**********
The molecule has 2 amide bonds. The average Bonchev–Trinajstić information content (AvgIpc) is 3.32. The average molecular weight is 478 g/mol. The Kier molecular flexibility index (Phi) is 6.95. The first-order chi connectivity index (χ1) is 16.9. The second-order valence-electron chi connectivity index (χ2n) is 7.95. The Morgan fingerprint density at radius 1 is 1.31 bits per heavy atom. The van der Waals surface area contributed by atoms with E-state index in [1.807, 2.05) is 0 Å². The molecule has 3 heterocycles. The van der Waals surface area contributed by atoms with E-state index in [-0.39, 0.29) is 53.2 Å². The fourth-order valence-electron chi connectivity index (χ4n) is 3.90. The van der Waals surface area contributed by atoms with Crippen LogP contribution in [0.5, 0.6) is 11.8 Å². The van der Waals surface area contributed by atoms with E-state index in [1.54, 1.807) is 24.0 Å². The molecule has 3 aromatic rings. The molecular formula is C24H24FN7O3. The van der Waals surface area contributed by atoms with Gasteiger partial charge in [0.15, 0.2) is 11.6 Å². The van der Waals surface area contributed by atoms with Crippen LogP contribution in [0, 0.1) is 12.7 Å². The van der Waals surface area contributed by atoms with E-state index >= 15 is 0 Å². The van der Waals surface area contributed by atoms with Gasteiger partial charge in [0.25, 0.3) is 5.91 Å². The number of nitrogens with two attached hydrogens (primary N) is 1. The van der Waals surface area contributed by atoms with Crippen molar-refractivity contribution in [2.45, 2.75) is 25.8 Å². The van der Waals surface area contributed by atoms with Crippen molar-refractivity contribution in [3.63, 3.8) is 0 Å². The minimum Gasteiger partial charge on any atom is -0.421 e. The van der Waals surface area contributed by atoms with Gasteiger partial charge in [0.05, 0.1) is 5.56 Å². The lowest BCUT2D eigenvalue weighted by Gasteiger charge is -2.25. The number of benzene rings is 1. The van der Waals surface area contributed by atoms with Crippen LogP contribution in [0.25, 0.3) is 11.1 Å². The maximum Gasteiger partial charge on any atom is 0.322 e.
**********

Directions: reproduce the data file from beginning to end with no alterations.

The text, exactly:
The molecule has 2 amide bonds. The average Bonchev–Trinajstić information content (AvgIpc) is 3.32. The average molecular weight is 478 g/mol. The Kier molecular flexibility index (Phi) is 6.95. The first-order chi connectivity index (χ1) is 16.9. The second-order valence-electron chi connectivity index (χ2n) is 7.95. The Morgan fingerprint density at radius 1 is 1.31 bits per heavy atom. The van der Waals surface area contributed by atoms with E-state index in [1.807, 2.05) is 0 Å². The molecule has 3 heterocycles. The van der Waals surface area contributed by atoms with E-state index in [-0.39, 0.29) is 53.2 Å². The fourth-order valence-electron chi connectivity index (χ4n) is 3.90. The van der Waals surface area contributed by atoms with Crippen LogP contribution in [0.5, 0.6) is 11.8 Å². The van der Waals surface area contributed by atoms with E-state index in [1.54, 1.807) is 24.0 Å². The molecule has 3 aromatic rings. The molecular formula is C24H24FN7O3. The van der Waals surface area contributed by atoms with Gasteiger partial charge in [0.15, 0.2) is 11.6 Å². The van der Waals surface area contributed by atoms with Crippen LogP contribution in [0, 0.1) is 12.7 Å². The van der Waals surface area contributed by atoms with E-state index >= 15 is 0 Å². The van der Waals surface area contributed by atoms with Gasteiger partial charge in [0.25, 0.3) is 5.91 Å². The number of nitrogens with two attached hydrogens (primary N) is 1. The van der Waals surface area contributed by atoms with Crippen molar-refractivity contribution in [2.45, 2.75) is 25.8 Å². The van der Waals surface area contributed by atoms with Crippen molar-refractivity contribution in [3.63, 3.8) is 0 Å². The minimum Gasteiger partial charge on any atom is -0.421 e. The van der Waals surface area contributed by atoms with Gasteiger partial charge in [0.05, 0.1) is 5.56 Å². The lowest BCUT2D eigenvalue weighted by Gasteiger charge is -2.25. The number of benzene rings is 1. The van der Waals surface area contributed by atoms with Crippen LogP contribution in [0.25, 0.3) is 11.1 Å². The maximum Gasteiger partial charge on any atom is 0.322 e.